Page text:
Materials Science and Engineering

Major: Materials Science and Engineering
Degree Awarded: Bachelor of Science in Materials Science and Engineering (BSMSE)
Calendar Type: Quarter
Total Credit Hours: 185.5
Co-op Options: Three Co-op (Five years); One Co-op (Four years)
Classification of Instructional Programs (CIP) code: 14.1801
Standard Occupational Classification (SOC) code: 17-2131

About the Program

Materials science and engineering (MSE) is concerned with the production, structure, characterization, properties and utilization of metals, ceramics, polymers, composites, electronic, optical, nano- and bio-compatible materials. Materials scientists and engineers play a key role in our increasingly complex technological society by extending the limited supply of materials, improving existing materials, and developing and designing new and superior materials and processes with an awareness of their cost, reliability, safety, and societal/environmental implications.

Students majoring in materials science and engineering (MSE) receive a thorough grounding in the basic sciences and engineering of all materials. All students are required to take course sequences that include materials processing, thermodynamics and kinetics of materials, and their physical and mechanical behavior, plus laboratories designed to familiarize them with the instruments and advanced techniques used to characterize materials and evaluate their structure, properties and performance. A number of tracks allow upper-level students to focus their technical electives in areas of specialization, including nanoscale materials and nanotechnology, biomaterials, electronic and photonic materials, soft materials and polymers, advanced materials design and processing, or in a custom track. In addition, several required senior level courses emphasize the role of materials selection and specification in design.

Throughout the senior year, students majoring in materials science and engineering (MSE) work on a capstone senior design project over the course of three terms, with guidance from a faculty advisor and graduate student mentor. Students, generally working in small groups, synthesize information from their courses to arrive at solutions to real-world engineering problems.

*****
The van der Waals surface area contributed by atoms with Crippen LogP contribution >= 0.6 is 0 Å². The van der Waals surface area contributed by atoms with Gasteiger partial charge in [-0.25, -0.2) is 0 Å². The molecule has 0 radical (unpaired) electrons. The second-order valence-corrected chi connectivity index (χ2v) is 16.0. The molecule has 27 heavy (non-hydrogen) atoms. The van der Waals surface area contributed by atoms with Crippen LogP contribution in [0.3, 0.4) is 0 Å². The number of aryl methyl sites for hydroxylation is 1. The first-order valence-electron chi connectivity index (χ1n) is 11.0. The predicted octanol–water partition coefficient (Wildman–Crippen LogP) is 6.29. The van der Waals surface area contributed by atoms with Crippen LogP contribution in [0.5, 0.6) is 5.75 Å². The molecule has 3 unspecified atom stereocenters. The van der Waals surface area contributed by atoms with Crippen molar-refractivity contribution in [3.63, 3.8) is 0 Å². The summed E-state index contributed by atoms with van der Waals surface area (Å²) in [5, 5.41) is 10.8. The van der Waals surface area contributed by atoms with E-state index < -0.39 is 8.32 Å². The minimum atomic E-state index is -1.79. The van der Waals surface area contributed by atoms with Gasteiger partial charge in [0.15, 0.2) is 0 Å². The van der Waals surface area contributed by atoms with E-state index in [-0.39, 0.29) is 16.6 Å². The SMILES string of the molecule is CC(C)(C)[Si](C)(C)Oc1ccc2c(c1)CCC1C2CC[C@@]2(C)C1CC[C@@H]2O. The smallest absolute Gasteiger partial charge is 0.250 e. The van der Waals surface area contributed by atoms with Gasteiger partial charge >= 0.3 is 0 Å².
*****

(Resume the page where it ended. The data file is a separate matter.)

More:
Some recent senior design project topics include: 

  • Low Cost Plasma Cleaner Using Microwave Radiation
  • Characterization of y' as a Function of Thermal Handling
  • Grain Boundary Engineering in Alloy 625 Plus
  • Effect of Titanium Additions to HSLA-100 Steel
  • Synthesis and Characterizations of Metal-Halide Perovskite Containing Micelles
  • Materials Discovery Through Machine Learning
  • Biomimetic Mineralization of Bone
  • Novel Use of Biomimetic Aggrecan to Regenerate and Molecularly Repair Damaged Skin
  • 3-D Printing of PLA and Bone Scaffold Mimetic with Microstructural Analyses

Mission Statement

The Department of Materials Science and Engineering will provide our BS, MS and PhD graduates with the technical and theoretical knowledge, design capabilities, professionalism, and communications skills necessary for them to excel in leadership positions in academia, industry, and government at the national and international levels.


Materials science and engineering is a multi-disciplinary field that is at the forefront of all emerging technologies. Advances in the understanding of the process-structure-property-performance relationships of materials will be critical for future developments, including in energy storage and power generation, biomaterials and nanomaterials. The Department of Materials Science and Engineering at Drexel University is recognized as a leader in these areas through its teaching and scholarly research.

Program Educational Objectives

The educational objectives of the Materials Science and Engineering BS degree program are:

  • Materials Science and Engineering program graduates possess the core technical competencies in their field necessary to successfully interface with other engineering disciplines in the workplace.
  • At least 30% of Materials Science and Engineering program graduates have progressed towards graduate education, to become leaders in industry, academia, etc.
  • Materials Science and Engineering program graduates are leaders in their chosen fields.
  • Materials Science and Engineering program graduates are engaged in lifelong learning.
  • Materials Science and Engineering program graduates possess written and verbal communication skills appropriate for professional materials engineers and/or scientists. 

Student Outcomes

The department’s student outcomes reflect the skills and abilities that the curriculum is designed to provide to students by the time they graduate. These are:  

  1. An ability to apply, formulate, and solve complex engineering problems by applying principles of engineering, science, and mathematics
  2. An ability to apply engineering design to produce solutions that meet specified needs with consideration of public health, safety, and welfare, as well as global, cultural, social, environmental, and economic factors
  3. An ability to communicate effectively with a range of audiences
  4. An ability to recognize ethical and professional responsibilities in engineering situations and make informed judgments, which must consider the impact of engineering solutions in global, economic, environmental, and societal contexts
  5. An ability to function effectively on a team whose members together provide leadership, create a collaborative and inclusive environment, establish goals, plan tasks, and meet objectives
  6. an ability to develop and conduct appropriate experimentation, analyze and interpret data, and use engineering judgment to draw conclusions
  7. An ability to acquire and apply new knowledge as needed, using appropriate learning strategies

Additional Information

The Materials Science and Engineering program is accredited by the Engineering Accreditation Commission of ABET,